With Sherrod Brown deciding not to run for President, I’ve been taking a longer look at the other Democratic candidates. Like most of us, I consider how close their political views align with my own, their ability communicate their ideas and to inspire people to follow them, their skills as political strategists and their ability to pass legislation. The most important quality that I’m looking for is their ability to bridge the racial divide between many of the working class white communities that support Trump and the minority communities that are threatened by Trump. I look to the examples of Robert F. Kennedy and Jesse Jackson, both of whom were able to garner significant support among both working class white and minority communities in their Presidential campaigns in 1968 and 1988.
Right now, my top considerations are Elizabeth Warren, Kamala Harris, Bernie Sanders, Kirsten Gillibrand and Amy Klobucher. I’m leaning towards Elizabeth Warren, but I like the other candidates as well. I don’t think there is such a thing as a perfect candidate. But I think there are good candidates out there who would make a good President. Here’s my early and somewhat superficial assessment of the candidates so far.
Strengths – I really like how much of a policy wonk Warren is. She has a strong grasp of the struggles of the middle class and has innovative policy prescriptions on how to solve the problems of economic inequality in our nation. She’s spent enough time in the Senate to have a realistic grasp on how Congress works. As a liberal, her views most closely align with my own. Liberals believe capitalism can be reformed, in contrast to democratic socialists, who are much more skeptical of capitalism.
Weaknesses – Her recent squabble with President Trump about her Native American ancestry points to my one big worry about Elizabeth Warren. Warren doesn’t seem to have learned the lesson that Marco Rubio, Ted Cruz, Jeb Bush and Hillary Clinton learned in 2016: if you get caught up in an insult contest with Trump, Trump will win. If Warren gets caught up in answering Trump’s “Pocohantas” name-calling, people will be diverted from Warren’s superior grasp of policy.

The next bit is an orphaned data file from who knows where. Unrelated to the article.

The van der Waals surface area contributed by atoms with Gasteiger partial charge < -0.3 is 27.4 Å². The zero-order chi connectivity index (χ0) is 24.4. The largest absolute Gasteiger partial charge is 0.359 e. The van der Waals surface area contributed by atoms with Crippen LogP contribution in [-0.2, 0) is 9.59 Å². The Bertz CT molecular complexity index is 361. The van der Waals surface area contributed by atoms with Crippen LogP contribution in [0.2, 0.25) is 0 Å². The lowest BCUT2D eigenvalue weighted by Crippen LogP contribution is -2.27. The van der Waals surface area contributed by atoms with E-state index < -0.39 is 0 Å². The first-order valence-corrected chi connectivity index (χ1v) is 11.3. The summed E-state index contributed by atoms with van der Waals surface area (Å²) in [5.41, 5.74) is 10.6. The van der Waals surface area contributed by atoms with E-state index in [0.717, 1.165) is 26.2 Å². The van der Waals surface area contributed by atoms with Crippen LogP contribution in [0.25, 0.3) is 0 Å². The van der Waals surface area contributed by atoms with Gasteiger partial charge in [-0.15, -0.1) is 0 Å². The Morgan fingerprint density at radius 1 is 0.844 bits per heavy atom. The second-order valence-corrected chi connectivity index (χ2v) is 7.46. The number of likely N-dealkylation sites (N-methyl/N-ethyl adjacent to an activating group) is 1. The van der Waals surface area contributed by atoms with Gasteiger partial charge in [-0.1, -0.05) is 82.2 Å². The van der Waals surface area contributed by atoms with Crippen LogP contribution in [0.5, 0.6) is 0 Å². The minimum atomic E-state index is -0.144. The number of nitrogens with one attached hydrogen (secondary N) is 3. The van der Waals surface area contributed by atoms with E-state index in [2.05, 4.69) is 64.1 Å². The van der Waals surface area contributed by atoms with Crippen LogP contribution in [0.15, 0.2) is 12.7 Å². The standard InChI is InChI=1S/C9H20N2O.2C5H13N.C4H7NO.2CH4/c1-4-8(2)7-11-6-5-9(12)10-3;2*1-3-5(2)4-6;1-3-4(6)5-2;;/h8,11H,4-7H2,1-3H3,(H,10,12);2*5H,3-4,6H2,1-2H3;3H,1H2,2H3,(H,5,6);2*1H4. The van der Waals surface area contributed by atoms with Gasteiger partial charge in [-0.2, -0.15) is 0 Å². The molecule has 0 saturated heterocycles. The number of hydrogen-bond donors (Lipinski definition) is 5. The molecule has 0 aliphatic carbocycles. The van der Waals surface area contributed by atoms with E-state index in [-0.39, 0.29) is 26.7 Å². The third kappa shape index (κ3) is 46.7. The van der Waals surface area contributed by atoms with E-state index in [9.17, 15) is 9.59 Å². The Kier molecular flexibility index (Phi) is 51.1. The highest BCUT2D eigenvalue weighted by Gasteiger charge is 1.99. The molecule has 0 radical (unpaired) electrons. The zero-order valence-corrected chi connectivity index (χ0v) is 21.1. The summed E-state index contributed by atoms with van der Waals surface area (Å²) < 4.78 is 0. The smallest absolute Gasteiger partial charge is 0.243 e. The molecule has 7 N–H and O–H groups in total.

Strengths – Bernie is a principled man who has stuck to his convictions for decades, even when his views were unpopular and derided. He has been accurate about how our system has become more economically unequal, and how the middle class has struggled. Long before Trump criticized trade deals like NAFTA, Sanders was prescient in his criticisms on how NAFTA would devastate working class communities. I personally think our country’s political center has shifted too far to the Right in the past 40 years, so I admire how Bernie Sanders has moved our political discourse further to the Left.
Weaknesses – Bernie has big policy proposals, but does he have the political skills to convert those proposals into law? Sanders has been in Congress since the 1990s. When you compare Sanders to other progressive Senators and Representatives during the same period (like Ted Kennedy, Paul Wellstone, Barbara Boxer, Maxine Waters, etc….) who were able to pass significant legislation, Bernie’s record in passing significant progressive legislation has been relatively scant. If it seems like the Democrats can win back both houses of Congress, I’d be more willing to support Sanders. If I think the Democrats will only win majorities in only one house of Congress, I’m passing on Bernie.